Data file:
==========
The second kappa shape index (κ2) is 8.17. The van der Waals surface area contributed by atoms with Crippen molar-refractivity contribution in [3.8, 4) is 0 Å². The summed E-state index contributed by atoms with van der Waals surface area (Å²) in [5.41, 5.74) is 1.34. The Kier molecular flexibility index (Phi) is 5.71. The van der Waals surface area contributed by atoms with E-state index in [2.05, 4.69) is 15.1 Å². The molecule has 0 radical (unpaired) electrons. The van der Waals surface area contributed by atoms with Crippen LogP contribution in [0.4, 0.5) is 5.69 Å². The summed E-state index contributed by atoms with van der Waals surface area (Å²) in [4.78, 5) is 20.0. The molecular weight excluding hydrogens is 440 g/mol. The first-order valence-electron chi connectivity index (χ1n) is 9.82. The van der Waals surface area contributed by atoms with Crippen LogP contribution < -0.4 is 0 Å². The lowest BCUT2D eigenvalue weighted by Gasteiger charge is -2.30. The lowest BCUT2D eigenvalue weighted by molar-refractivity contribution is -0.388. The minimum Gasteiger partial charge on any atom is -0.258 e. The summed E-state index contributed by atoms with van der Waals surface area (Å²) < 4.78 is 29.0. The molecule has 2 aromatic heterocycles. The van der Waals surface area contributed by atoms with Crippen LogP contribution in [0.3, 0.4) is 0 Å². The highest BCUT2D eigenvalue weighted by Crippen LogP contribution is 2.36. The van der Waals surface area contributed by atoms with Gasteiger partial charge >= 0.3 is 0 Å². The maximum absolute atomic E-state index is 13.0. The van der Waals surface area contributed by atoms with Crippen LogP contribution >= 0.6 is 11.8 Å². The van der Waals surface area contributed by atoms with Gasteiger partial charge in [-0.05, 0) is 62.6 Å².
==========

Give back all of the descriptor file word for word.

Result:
The second kappa shape index (κ2) is 8.17. The van der Waals surface area contributed by atoms with Crippen molar-refractivity contribution in [3.8, 4) is 0 Å². The summed E-state index contributed by atoms with van der Waals surface area (Å²) in [5.41, 5.74) is 1.34. The Kier molecular flexibility index (Phi) is 5.71. The van der Waals surface area contributed by atoms with E-state index in [2.05, 4.69) is 15.1 Å². The molecule has 0 radical (unpaired) electrons. The van der Waals surface area contributed by atoms with Crippen LogP contribution in [0.4, 0.5) is 5.69 Å². The summed E-state index contributed by atoms with van der Waals surface area (Å²) in [4.78, 5) is 20.0. The molecular weight excluding hydrogens is 440 g/mol. The first-order valence-electron chi connectivity index (χ1n) is 9.82. The van der Waals surface area contributed by atoms with Crippen LogP contribution < -0.4 is 0 Å². The lowest BCUT2D eigenvalue weighted by Gasteiger charge is -2.30. The lowest BCUT2D eigenvalue weighted by molar-refractivity contribution is -0.388. The minimum Gasteiger partial charge on any atom is -0.258 e. The summed E-state index contributed by atoms with van der Waals surface area (Å²) < 4.78 is 29.0. The molecule has 2 aromatic heterocycles. The van der Waals surface area contributed by atoms with Crippen LogP contribution in [0.3, 0.4) is 0 Å². The highest BCUT2D eigenvalue weighted by Crippen LogP contribution is 2.36. The van der Waals surface area contributed by atoms with Gasteiger partial charge >= 0.3 is 0 Å². The maximum absolute atomic E-state index is 13.0. The van der Waals surface area contributed by atoms with Crippen LogP contribution >= 0.6 is 11.8 Å². The van der Waals surface area contributed by atoms with Gasteiger partial charge in [-0.05, 0) is 62.6 Å².